Domenico Scala won’t lead FIFA’s reform task force amid the biggest crisis in the 111-year history of soccer’s governing body due to a lack of independence on the panel.
Scala, the independent head of FIFA’s audit and compliance body and a group monitoring its presidential elections, would only consider leading the group if autonomy was guaranteed, his spokesman said by e-mail. Instead, panel members will be appointed by FIFA and regional bodies.
The 50-year-old Swiss businessman was under consideration for the added role by the organization. Today, FIFA said the head of the panel will be “an independent person from outside the world of football,” and that it will be overseen by the audit and compliance panel and the ethics committee.
Since FIFA President Sepp Blatter said he would step down on June 2, Scala has been suggesting changes to the governing body. It was rocked after the U.S. Department of Justice detailed two decades of crimes including racketeering and money laundering against senior officials in the sport.
FIFA hasn’t named members of the task force, which is due to make recommendations to the executive board in September ahead of a full vote by its 209 member federations at a special congress in February when Blatter’s replacement will also be elected. FIFA’s secretary general Jerome Valcke said on Friday that an update on the reform group will be made in “weeks.”
Scala has suggested changes focusing on the executive board that’s been at the center of wrongdoing allegations. Members sold their votes when selecting World Cup hosts, were involved in illegal ticket sales and committed fraud in their regional management roles, according to U.S. authorities, who have so far charged nine current and former FIFA officials.
The task force will focus on nine proposals including term limits for top officials, a new centralized integrity check mechanism for office holders and publishing executive pay. All those measures were rejected in the past. Scala had been working with advisers before FIFA’s executive board decided to create the task force. Whoever takes charge will now have less than six weeks to come up with a full list of proposals.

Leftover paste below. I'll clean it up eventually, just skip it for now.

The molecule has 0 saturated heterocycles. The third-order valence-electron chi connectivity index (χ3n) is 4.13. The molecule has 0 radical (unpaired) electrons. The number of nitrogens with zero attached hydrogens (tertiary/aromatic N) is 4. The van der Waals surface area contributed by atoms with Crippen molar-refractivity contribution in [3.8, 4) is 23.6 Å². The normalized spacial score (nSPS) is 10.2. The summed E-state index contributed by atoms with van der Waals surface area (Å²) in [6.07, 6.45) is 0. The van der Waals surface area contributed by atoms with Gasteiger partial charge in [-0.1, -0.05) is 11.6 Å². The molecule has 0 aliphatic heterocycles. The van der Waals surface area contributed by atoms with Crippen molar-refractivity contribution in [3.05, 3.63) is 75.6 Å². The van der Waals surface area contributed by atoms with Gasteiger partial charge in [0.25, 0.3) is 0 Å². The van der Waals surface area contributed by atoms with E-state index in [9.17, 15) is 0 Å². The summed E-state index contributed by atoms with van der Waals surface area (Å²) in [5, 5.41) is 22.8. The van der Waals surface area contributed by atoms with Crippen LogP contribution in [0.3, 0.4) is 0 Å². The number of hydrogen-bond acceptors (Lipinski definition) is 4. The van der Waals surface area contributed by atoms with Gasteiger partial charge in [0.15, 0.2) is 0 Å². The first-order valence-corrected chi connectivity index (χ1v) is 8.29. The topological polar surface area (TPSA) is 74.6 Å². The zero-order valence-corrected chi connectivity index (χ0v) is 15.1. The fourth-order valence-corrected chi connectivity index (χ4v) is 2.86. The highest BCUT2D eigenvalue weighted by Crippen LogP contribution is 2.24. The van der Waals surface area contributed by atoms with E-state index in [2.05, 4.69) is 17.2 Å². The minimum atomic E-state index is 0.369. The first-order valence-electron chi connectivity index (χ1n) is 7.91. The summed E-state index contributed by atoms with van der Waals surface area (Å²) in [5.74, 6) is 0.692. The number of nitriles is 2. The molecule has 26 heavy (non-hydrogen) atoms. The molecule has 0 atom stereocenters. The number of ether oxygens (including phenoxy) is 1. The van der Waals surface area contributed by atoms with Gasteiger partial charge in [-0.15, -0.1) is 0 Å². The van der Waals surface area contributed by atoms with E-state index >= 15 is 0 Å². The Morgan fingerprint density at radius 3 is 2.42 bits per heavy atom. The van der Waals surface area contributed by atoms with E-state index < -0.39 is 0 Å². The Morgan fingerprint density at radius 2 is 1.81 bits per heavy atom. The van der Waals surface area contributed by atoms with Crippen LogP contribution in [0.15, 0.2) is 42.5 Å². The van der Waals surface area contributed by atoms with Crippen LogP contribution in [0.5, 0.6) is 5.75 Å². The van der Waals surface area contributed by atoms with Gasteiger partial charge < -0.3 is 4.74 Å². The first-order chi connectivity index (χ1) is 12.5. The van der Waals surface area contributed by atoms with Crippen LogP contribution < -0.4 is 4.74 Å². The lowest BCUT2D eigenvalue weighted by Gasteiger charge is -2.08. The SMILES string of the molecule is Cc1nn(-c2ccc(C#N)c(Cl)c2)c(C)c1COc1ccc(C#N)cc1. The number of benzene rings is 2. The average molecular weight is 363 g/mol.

Scala’s decision to not take charge of the group, which will consist of representatives from soccer’s six regional bodies, may please skeptics of FIFA’s efforts at change. Today, FIFA said the regional confederations may appoint non-soccer representatives to the task force. FIFA commented in a e-mailed statement.
New FIFA Now, a group that includes Transparency International, said Scala wasn’t independent enough to lead FIFA’s reform movement. Still, since joining in 2012, he’s been among the biggest internal critics of the board, calling the executive committee in 2013 the organization’s “biggest risk.”
Top sponsors Visa Inc. and Coca-Cola Co, both under pressure from campaign groups, called for FIFA to allow for a third-party commission to oversee the changes. Visa Chief Executive Officer Charlie Scharf said FIFA’s reaction to the crisis was “wholly inadequate.”
“Two things need to happen to ensure credible reform,” Scharf said. “First, an independent, third-party commission led by one or more impartial leaders is critical to formulate reforms. Second, we believe no meaningful reform can be made under FIFA’s existing leadership.”